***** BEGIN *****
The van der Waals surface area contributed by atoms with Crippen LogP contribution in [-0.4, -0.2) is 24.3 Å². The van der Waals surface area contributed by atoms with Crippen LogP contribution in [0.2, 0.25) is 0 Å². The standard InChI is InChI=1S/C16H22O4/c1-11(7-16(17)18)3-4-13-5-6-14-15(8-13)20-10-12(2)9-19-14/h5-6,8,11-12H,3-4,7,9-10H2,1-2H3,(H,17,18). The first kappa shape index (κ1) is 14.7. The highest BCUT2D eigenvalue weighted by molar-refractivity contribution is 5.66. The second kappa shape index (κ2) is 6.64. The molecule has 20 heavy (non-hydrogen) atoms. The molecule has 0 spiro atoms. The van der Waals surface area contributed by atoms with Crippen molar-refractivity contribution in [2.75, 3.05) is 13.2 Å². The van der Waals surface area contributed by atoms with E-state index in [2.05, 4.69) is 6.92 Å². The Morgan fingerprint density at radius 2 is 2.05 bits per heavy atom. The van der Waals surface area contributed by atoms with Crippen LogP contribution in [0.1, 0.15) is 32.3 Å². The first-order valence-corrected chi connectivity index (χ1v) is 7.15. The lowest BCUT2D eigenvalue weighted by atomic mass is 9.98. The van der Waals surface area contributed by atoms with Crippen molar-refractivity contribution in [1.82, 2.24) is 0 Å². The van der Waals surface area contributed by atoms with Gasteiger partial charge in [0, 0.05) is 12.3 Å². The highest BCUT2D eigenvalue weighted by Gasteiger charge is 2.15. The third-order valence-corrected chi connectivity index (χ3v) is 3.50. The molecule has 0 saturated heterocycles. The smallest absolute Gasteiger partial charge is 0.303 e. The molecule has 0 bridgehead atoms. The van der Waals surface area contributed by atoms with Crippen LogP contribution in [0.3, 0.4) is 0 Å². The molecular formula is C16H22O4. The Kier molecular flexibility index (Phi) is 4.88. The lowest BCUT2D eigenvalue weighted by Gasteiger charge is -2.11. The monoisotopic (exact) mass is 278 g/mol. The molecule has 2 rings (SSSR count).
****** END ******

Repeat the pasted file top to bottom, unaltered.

The van der Waals surface area contributed by atoms with Crippen LogP contribution in [-0.4, -0.2) is 24.3 Å². The van der Waals surface area contributed by atoms with Crippen LogP contribution in [0.2, 0.25) is 0 Å². The standard InChI is InChI=1S/C16H22O4/c1-11(7-16(17)18)3-4-13-5-6-14-15(8-13)20-10-12(2)9-19-14/h5-6,8,11-12H,3-4,7,9-10H2,1-2H3,(H,17,18). The first kappa shape index (κ1) is 14.7. The highest BCUT2D eigenvalue weighted by molar-refractivity contribution is 5.66. The second kappa shape index (κ2) is 6.64. The molecule has 20 heavy (non-hydrogen) atoms. The molecule has 0 spiro atoms. The van der Waals surface area contributed by atoms with Crippen molar-refractivity contribution in [2.75, 3.05) is 13.2 Å². The van der Waals surface area contributed by atoms with E-state index in [2.05, 4.69) is 6.92 Å². The Morgan fingerprint density at radius 2 is 2.05 bits per heavy atom. The van der Waals surface area contributed by atoms with Crippen LogP contribution in [0.1, 0.15) is 32.3 Å². The first-order valence-corrected chi connectivity index (χ1v) is 7.15. The lowest BCUT2D eigenvalue weighted by atomic mass is 9.98. The van der Waals surface area contributed by atoms with Crippen molar-refractivity contribution in [1.82, 2.24) is 0 Å². The van der Waals surface area contributed by atoms with Gasteiger partial charge in [0, 0.05) is 12.3 Å². The highest BCUT2D eigenvalue weighted by Gasteiger charge is 2.15. The third-order valence-corrected chi connectivity index (χ3v) is 3.50. The molecule has 0 saturated heterocycles. The smallest absolute Gasteiger partial charge is 0.303 e. The molecule has 0 bridgehead atoms. The van der Waals surface area contributed by atoms with Crippen LogP contribution in [0.3, 0.4) is 0 Å². The molecular formula is C16H22O4. The Kier molecular flexibility index (Phi) is 4.88. The lowest BCUT2D eigenvalue weighted by Gasteiger charge is -2.11. The monoisotopic (exact) mass is 278 g/mol. The molecule has 2 rings (SSSR count).